3. Happier in Hollywood – Liz Craft and Sarah Fain discuss the struggles as TV writers in the male-dominated entertainment industry.
  4. Awesome Etiquette – The great-grandchildren of etiquette author Emily Post discuss modern manners in the digital age based on the tenants of consideration, respect, and honest.
  5. Getting Things Done – Productivity tips from author and consultant David Allen.
  6. TED Radio Hour – TED Talks adapted for audio
  7. The James Altucher Show
  8. The Upgrade by Lifehacker
  9. Slate’s Dear Prudence – Life advice from columnist Mallory Ortberg
  10. Windows Weekly – I’m both a Mac and Windows user. Power tips for power users of Microsoft’s operating syste
  11. Pop Culture Happy Hour
  12. InDesign Secrets
  13. By The Book – Jolenta Greenberg and her  friend Kristen Meinzer live by the practices of a self-help book each episode to find out which ones might work
  14. Hidden Brain
  15. HBR IdeaCast – Business and management ideas from Harvard Business Review.
  16. PBS NewsHour – Rated as one of the more objective sources of news coverage.
  17. Hello From the Magic Tavern – A man falls through a dimensional portal behind a Burger King into a magic land filled with wizards, magical monsters, and adventurers. Starring Chicago Improvisers.
  18. That’s How I Remember It – Actors flawlessly recreate perfectly exactly movies they’ve seen and haven’t seen from memory on the spot.
  19. A Way with Words – A call-in show about the English language linguistics, slang, new words, jokes, word games, grammar, regional dialects and word history.
  20. The Marie Forleo Podcast
  21. Radical Candor – Workplace advice
  22. I Hate My Boss – Workplace advice
  23. The Dinner Party Download
  24. If I Were You
  25. Dear Sugars
  26. Get-Done Guy’s Quick and Dirty Tips to Work Less and Do More
  27. The Savvy Psychologist’s Quick and Dirty Tips for Better Mental Health
  28. Grammar Girl Quick and Dirty Tips for Better Writing
  29. The Nutrition Diva’s Quick and Dirty Tips for Eating Well and Feeling Fabulous
  30. Money Girl’s Quick and Dirty Tips for a Richer Life
  31. Planet Money
  32. Freakonomics
  33. Recode Decode with Kara Swisher
  34. Recode Media with Peter Kafka
  35. Katie Couric
  36. Judge John Hodgman
  37. Anna Faris Is Unqualified
  38. The Backline – An Improv Podcast
  39. This Week in Google
  40. All About Android
  41. The Accidental Creative
  42. Side Hustle School
  43. The Mortified Podcast
  44. Schmanners
  45. Myths and Legends
  46. Hannah and Matt Know It All
  47. Improv Nerd with Jimmy Carrane
  48. improv4humans with Matt Besser
  49. The American Life
  50. Design Matters with Debbie Millman
  51. Marvel Cinematic Universe – Covering Marvel Comics films.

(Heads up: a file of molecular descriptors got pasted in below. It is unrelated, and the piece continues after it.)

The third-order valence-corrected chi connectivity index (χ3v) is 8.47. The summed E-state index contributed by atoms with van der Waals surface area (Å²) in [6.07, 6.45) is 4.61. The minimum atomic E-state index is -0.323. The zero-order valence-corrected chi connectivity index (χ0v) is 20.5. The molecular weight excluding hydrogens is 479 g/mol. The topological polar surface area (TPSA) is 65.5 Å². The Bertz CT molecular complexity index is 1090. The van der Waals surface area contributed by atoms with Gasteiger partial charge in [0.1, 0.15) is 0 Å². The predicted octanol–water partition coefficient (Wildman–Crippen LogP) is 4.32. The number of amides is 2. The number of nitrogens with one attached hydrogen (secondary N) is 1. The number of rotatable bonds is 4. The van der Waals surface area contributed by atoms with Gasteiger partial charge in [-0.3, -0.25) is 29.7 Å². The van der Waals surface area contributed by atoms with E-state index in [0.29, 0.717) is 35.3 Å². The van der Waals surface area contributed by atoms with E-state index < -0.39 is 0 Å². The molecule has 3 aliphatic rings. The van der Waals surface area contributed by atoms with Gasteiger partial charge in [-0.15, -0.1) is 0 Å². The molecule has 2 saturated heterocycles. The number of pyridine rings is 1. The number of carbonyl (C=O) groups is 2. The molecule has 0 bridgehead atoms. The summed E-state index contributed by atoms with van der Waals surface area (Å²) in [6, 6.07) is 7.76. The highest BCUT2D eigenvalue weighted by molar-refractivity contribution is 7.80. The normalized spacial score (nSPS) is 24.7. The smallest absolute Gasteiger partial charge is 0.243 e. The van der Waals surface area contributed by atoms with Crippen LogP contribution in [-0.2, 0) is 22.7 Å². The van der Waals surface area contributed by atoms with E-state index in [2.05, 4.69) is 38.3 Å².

52. FiveThirtyEight – Politics through the eyes of statistics and probability

Also check out my podcast Uncanny Creativity. What are your favorite podcasts? Any I missed that need to be included?

Brian E. Young is a graphic designer and artist in Baltimore, MD.

Quotes to help you have more fun

A few quotes that help me have more fun:

When overgeneralizing, be curious about what’s new and different:
“All generalizations are dangerous, even this one.” Alexandre Dumas fils

When it’s all or nothing, explore the what’s in between:
“We must stand firm between two kinds of madness: the belief that we can do anything; and the belief that we can do nothing.” Alain

When magnifying the bad and minimizing the good:
“Disappointment is really just a term for our refusal to look on the bright side.” Richelle E. Goodrich

Jumping to conclusions and imagining the other’s thoughts and possible terrible futures, be present:
“Our busy minds are forever jumping to conclusions, manufacturing and interpreting signs that aren’t there.” Epictetus

When emotional reasoning, look for truth:
“That which can be asserted without evidence, can be dismissed without evidence.” Christopher Hitchens / Hitchens’s razor. (Latin proverb “Quod gratis asseritur, gratis negatur”, “What is freely asserted is freely dismissed.”)

When “should” clouds your expectations, stop resisting:
“And whether or not it is clear to you, no doubt the universe is unfolding as it should.” Max Ehrmann, Desiderata

When labels feel true:
“People are too complicated to have simple labels.” Philip Pullman, The Amber Spyglass

When blame, comparison and guilt cloud your senses:
“Reserving judgments is a matter of infinite hope.” F. Scott Fitzgerald

Brian E. Young is a graphic designer and artist in Baltimore, MD.

Graphic Designers, here’s how make your client relationships better